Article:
Even more worrying is the possibility of the removal of the right to a jury trial being extended from fraud cases to others. The Roskill report states frankly: We realise that if our recommendations are adopted in fraud cases it would be logical for some of them to apply in all criminal cases … we have been careful to ensure that we were not proposing changes in law and procedure which we would not be prepared to see applied to other types of criminal case. In Monday's debate in the other place, for the Home Office, Lord Glenarthur rather assuringly said: I should make it clear that we do not consider this recommendation"— to dispense with a jury in complex fraud cases— to have any application wider than the complex fraud cases which the committee had in mind." —[Official Report, House of Lords, 10 February 1986; Vol. 471, c. 72.] That was not the impression given by the Home Secretary in his statement last month when he said: Some of the recommendations may well be applicable in other sectors of the criminal law besides fraud."—[Official Report, 14 January 1986; Vol. 89, c. 928.]

Mr. Hurd


Mr. Kaufman

I may save the right hon. Gentleman making an intervention, but if he wishes to make it I shall give way. Tonight, he appeared to have shifted from that stance towards that given by Lord Glenarthur. If so, it is welcome and the right hon. Gentleman need not rise from his relaxed position to reiterate it. Whatever assurances we receive, I believe we should heed the important warning in the joint statement issued by the Criminal Bar Association and the Law Society Criminal Law Committee. The warning they give is of great importance: History shows that constitutional changes based upon particular problems are seldom correct and often regretted.

Mr. Hurd

I am sure that the right hon. Gentleman is aware that the report itself makes it clear that, although some of its other recommendations might be applied to sectors outside fraud, that one was argued simply on the basis of complexe fraud. That has always been my position.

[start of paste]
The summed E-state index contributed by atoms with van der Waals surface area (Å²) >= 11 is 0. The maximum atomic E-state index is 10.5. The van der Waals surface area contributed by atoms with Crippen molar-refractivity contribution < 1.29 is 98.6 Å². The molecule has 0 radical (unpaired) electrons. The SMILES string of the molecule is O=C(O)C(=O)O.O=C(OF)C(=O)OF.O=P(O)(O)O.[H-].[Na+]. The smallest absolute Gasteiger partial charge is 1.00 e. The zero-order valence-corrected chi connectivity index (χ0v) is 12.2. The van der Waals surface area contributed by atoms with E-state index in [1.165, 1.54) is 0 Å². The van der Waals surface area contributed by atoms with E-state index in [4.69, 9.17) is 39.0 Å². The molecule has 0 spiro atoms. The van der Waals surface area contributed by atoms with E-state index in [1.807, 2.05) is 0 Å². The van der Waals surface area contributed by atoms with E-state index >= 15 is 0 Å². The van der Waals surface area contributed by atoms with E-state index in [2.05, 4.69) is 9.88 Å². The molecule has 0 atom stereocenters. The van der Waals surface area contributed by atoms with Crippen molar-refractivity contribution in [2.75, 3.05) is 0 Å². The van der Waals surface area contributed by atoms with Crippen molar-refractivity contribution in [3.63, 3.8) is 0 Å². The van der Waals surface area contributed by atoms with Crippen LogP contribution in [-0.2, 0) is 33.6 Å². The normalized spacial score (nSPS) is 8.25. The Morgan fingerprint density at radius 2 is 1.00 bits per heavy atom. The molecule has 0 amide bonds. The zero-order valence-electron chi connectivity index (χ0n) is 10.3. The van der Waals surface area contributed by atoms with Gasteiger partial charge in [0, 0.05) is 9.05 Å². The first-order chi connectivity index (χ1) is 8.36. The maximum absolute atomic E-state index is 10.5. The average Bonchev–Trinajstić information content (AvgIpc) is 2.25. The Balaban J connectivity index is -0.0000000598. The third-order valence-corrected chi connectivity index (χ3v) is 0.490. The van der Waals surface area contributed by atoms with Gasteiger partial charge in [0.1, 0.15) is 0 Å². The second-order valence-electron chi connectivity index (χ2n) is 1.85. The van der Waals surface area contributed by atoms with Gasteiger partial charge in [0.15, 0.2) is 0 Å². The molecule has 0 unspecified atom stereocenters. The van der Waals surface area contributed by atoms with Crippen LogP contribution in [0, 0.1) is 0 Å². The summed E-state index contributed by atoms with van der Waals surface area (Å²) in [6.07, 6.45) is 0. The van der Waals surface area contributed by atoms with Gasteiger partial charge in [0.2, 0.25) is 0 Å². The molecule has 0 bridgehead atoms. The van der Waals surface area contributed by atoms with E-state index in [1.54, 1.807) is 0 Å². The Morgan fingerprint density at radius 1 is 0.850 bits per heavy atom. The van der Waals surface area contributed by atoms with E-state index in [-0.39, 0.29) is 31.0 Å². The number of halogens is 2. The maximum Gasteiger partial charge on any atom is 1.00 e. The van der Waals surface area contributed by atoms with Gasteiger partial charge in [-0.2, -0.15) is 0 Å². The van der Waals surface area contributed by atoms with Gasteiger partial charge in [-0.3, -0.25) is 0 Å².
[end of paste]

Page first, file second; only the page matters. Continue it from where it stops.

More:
Mr. Kaufman

I am glad that the right hon. Gentleman has said that. I had the privilege—I shall not go so far as to say the pleasure, although I do not mean that as a criticism of the literary style — of reading the report from beginning to end. Of course I saw that. I also saw the two quotations which I felt it right to make. The committee did not make any caveat or exclusion in paragraph 1.5 when it said: if our recommendations are adopted in fraud cases it would be logical for some of them to apply in all criminal cases … we have been careful to ensure that we were not proposing changes in law and procedure which we would not be prepared to see applied to other types of criminal case. It is important to get it clear because we are opposed to the Government proceeding along that path. We do not believe that it is a proper and acceptable change. If they do so, it is very important indeed for it to be made clear that it is a unique change even though my right hon. and learned Friend the Member for Aberavon has already intimated in an intervention that it would be illogical.

Mr. Richard Hickmet (Glanford and Scunthorpe)

Whether or not the recommendation about jury trials is confined to complex fraud cases, no doubt the right hon. Gentleman will be concerned with the final sentence in paragraph 8.22: Society appears to have an attachment to jury trial which is emotional or sentimental rather than logical.

Mr. Kaufman

I accept that completely. There is logic to a jury trial, but in a democracy based upon consent, emotion and sentiment have an important place. I warn the Conservative party that far too often it makes the mistake of pursuing the path of tidy logic against possibly fuzzy public sentiment. Fuzzy public sentiment is important in a consenting democracy.

Mr. Hickmet

The right hon. Gentleman has made precisely the point which I was endeavouring to put to him. The statement in that paragraph is extremely dangerous. I agree with the manner in which the right hon. Gentleman has analysed it and despatched it. It is a most dangerous statement with which I hope the Home Secretary does not agree.

Mr. Kaufman

Then we are pals together and that is all right.